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COVID-19 RULES

Germany to keep Covid safeguards in place after March 20th

Germany is to drop almost all Covid restrictions from March 20th. But ministers are thrashing out safeguards, which will mean some measures and a legal framework will remain in place after this date.

A man holds a Covid face mask in Dresden.
A man holds a Covid face mask in Dresden. Photo: picture alliance/dpa/dpa-Zentralbild | Sebastian Kahnert

It has been nearly two years since Germany – and countries around the world – announced unprecedented measures, like the closure of businesses and contact restrictions, to try and slow down the spread of coronavirus. 

But now an end is in sight. On March 20th – which some German media have previously dubbed ‘freedom day” – Covid rules will largely be dropped.

However, some rules will be around for longer, including masks and Covid tests where there are at-risk people such as care homes and hospitals.

And a so-called ‘hotspot regulation’ will also be written into law, meaning that states will be able to introduce tougher restrictions if the Covid situation worsens.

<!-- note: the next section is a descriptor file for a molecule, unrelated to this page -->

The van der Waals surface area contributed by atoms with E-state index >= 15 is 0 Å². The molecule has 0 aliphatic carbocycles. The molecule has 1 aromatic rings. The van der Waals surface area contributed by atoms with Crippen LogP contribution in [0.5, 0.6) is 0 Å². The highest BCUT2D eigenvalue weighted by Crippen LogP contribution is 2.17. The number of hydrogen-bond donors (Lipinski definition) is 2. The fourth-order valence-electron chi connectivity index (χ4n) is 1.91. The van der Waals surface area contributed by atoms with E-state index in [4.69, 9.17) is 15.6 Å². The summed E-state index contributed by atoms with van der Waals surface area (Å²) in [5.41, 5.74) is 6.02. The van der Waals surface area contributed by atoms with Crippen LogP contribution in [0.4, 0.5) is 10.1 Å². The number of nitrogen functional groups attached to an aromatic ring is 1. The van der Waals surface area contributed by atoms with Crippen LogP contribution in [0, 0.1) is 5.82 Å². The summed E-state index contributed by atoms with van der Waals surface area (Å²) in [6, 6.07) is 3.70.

Politicians in Germany’s government coalition – made up of the Social Democrats (SPD), Free Democrats (FDP) and Greens – have struggled to find a common ground on this issue.

Germany’s Health Minister Karl Lauterbach (SPD), who has always taken a cautious line, warned at the weekend of a summer Covid wave, and said that stricter measures may need to come back in future.  

READ ALSO: What you need to know about Germany’s Covid reopening plan

Though the FDP have been pushing to get rid of nearly all restrictions, Justice Minister Marco Buschmann (FDP) said on Wednesday that a compromise had been reached.

“I think we have found a very good compromise,” Buschmann told German broadcaster ZDF. He said the agreement will mean that there will be “practically no more restrictions in the everyday life of citizens”.

But there will be exceptions – including masks and tests – where there are many vulnerable people, like in hospitals. 

Face coverings may also remain mandatory on public transport. 

‘Covid hotspot rule’

The second part of the new Covid legal framework will be a special ‘hotspot regulation’. It will mean additional measures – such as having to show vaccination or recovery proof to visit restaurants and bars – could be enacted in areas with outbreaks, for instance if the health system becomes overloaded or dangerous new virus variants are found.

The states would be able to decide this through their parliaments, Lauterbach said. 

Lauterbach said the compromise provides for a set of instruments “with which the states can react immediately to new outbreaks or to high numbers of cases”.

This, he said, could be used to deal with any future Covid waves.

“I think this is the ideal compromise,” said Buschmann. “On the one hand – to get as much normality as possible for the citizens and, on the other hand, to be able to act if there is actually a definite dangerous situation.”